Friday, 27 January 2012

The green minister’s life mission


SOLA Alamutu, the brain behind Children And The Environment (CATE), a non-governmental, not-for-profit organisation that has contributed to creating awareness on environmental degradation, is resolute that her dream of a better environment will be achieved one day.
  The co-author of CATE Saves The Ikopi Rainforest, which won the 2004 ANA Prize for Children’s Literature, believes that for her projects to have desired effects, children must be at the front.
  Could this be why she picked interest in children?
   “I don’t think adults are showing responsibility and maturity and that’s the truth. I have always felt more comfortable around children ever since I was a child myself and as an adult, I have always worked with them. I see children as sponges, able to absorb what they are taught and once they have an understanding of an issue or it makes sense to them, they put it into practice. So, with my interaction with them for many years, I believe I am able to explain environmental issues better than I would to an adult. I also get better responses from them than the adults,” she says with a frown.
  Alamutu, whose interest in the environment started from her childhood days, when her parents used to keep gardens in their compounds, says, “this makes me believe that children can be taught environmental issues.
  As a child, my mother was very particular about what we understood as environment, which is basically looking after your surroundings; and in school, Nature Studies was my favourite subject. I loved the assignments we were given. We were asked to bring tadpole and study it. We lived in Ikoyi, so, we had water running through the gutters and you could actually see tadpoles. Ikoyi, then, was very environmentally friendly; there were trees everywhere and some people had gardens in their houses. There was a garden in our house; we grew up cultivating it, living with nature and eating from it.
  So, I know and believe that if I teach children safe environment, they would grow to preserve and have value for the environment.”
   Could this have led to writing of CATE Saves the Ikopi Rainforest?
   “No, I never knew I was going to write a book. But I did know, I had a story to tell. I actually wanted to start publishing children’s writing. Children are always telling me stories and I felt they should write them for me to publish.”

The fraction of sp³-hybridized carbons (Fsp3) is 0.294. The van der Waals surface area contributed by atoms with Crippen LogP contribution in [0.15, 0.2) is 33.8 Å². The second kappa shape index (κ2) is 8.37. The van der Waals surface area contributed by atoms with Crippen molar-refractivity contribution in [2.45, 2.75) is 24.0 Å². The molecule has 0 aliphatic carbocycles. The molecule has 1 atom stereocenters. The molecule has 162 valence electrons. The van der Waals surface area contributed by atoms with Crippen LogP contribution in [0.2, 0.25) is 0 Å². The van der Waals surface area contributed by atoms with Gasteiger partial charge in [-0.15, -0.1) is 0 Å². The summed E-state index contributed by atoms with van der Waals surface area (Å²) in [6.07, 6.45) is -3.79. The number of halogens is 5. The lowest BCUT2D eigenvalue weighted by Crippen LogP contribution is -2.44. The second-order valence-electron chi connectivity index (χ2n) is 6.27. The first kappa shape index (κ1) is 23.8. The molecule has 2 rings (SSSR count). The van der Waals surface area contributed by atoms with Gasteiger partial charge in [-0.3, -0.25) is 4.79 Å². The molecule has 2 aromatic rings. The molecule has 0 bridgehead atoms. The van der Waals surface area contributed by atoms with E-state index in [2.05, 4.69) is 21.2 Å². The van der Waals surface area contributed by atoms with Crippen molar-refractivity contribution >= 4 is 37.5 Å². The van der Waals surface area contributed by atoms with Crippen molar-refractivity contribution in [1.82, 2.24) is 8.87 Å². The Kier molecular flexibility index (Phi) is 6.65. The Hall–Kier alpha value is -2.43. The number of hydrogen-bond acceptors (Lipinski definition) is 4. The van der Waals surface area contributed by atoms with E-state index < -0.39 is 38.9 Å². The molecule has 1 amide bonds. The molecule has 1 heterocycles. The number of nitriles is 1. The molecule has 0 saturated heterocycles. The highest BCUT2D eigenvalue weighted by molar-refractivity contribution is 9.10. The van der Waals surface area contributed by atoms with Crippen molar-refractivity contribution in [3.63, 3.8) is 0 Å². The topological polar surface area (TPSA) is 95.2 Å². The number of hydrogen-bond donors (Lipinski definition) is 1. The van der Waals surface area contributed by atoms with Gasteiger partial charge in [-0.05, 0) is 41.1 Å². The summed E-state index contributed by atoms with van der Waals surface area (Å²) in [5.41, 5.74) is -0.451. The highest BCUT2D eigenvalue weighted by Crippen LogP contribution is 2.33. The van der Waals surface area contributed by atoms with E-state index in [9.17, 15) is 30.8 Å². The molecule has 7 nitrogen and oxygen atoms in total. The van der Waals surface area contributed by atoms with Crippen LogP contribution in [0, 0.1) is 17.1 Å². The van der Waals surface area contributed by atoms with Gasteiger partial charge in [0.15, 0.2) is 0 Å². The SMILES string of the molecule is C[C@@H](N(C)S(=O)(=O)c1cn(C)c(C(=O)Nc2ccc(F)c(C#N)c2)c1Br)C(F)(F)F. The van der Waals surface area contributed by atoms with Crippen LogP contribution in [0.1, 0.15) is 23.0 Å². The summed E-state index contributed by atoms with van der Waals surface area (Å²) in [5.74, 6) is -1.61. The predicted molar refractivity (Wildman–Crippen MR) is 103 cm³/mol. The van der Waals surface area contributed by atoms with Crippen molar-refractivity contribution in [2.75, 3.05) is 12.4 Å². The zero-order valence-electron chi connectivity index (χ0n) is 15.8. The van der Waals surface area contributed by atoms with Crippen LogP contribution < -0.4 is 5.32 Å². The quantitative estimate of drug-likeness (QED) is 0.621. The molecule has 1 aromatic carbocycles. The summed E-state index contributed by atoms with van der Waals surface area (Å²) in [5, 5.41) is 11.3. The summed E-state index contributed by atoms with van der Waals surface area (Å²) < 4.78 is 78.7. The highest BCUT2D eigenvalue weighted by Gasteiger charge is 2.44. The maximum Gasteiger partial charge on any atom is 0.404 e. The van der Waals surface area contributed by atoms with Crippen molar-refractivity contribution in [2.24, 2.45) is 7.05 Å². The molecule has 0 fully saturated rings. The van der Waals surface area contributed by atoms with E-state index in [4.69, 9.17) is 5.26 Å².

She adds, “because of my busy schedules, I spoke to Peju Dawodu, my younger sister’s friend, who had written something for children, to come up with a book on the environment. She liked the idea and set off to do it, but her only challenge was she knew very little about the environment, so, I started explaining it to her and as well got documentaries and magazines for her.”
  According to Alamutu, “one day, she got stuck, so, I wrote a few lines. She was impressed and I went back home and wrote a bit more — that was how we both ended up writing the book.”
THE environmental activist, has in the past six years staged the Green Festival as part of the yearly Lagos Book and Art Festival organised by the Committee For Relevant Art (CORA), in which she takes children from different schools across Lagos through a series of programmes such as mentoring, creative art, environment and health awareness, reading and others including the Green Spelling Bee Competition.
  Speaking on the recent edition in November last year, she explained, “Yes, the theme of the programme was I Vote To Read: The Book As The Voice Of The People. We explained the importance of voting in the political process and why the. Chilldren have to read. We basically went through what voting is, and majority of them came up with the meaning of voting as taking a decision, which meant we had actually taken a decision to read. And to assist the children to carry out that decision, we gave each child a book; one book a day for the three-day event — so, we actually gave out three books.”
   Why give books when Nigerian children are perceived not to be interested in reading?
  “N-o-o-o!” Alamutu screams. “I totally disagree with that. Children appear never to be interested in reading because they don’t get books to read; their parents don’t give them books to read! I have asked some parents to get books for their children and they would reply, they (children) would not read them while the books have not been bought less the children not reading them. Parents often say all their children want to do is watch TV and movies, but the fact remains that parents, themselves, do not read; if they do, the children would emulate them. You can’t be a reader, giving your children books and along the line, your children wouldn’t read… it’s not possible! For children would always emulate what they see their parents do, if you read and give your children books they will surely read,” she says. “Most of the children do not have access to funding or books.
  She reminds that at the Green Festival, we are not just encouraging them to read, but to also write. We want them to emulate Ibukun Oluwa Adisa, an 11 year-old Ibadan-based author, who also spoke to them during at the last LABAF. Ibukun wrote her first book at the age of eight. So, we are encouraging reading and writing, especially as it concerns the environment.”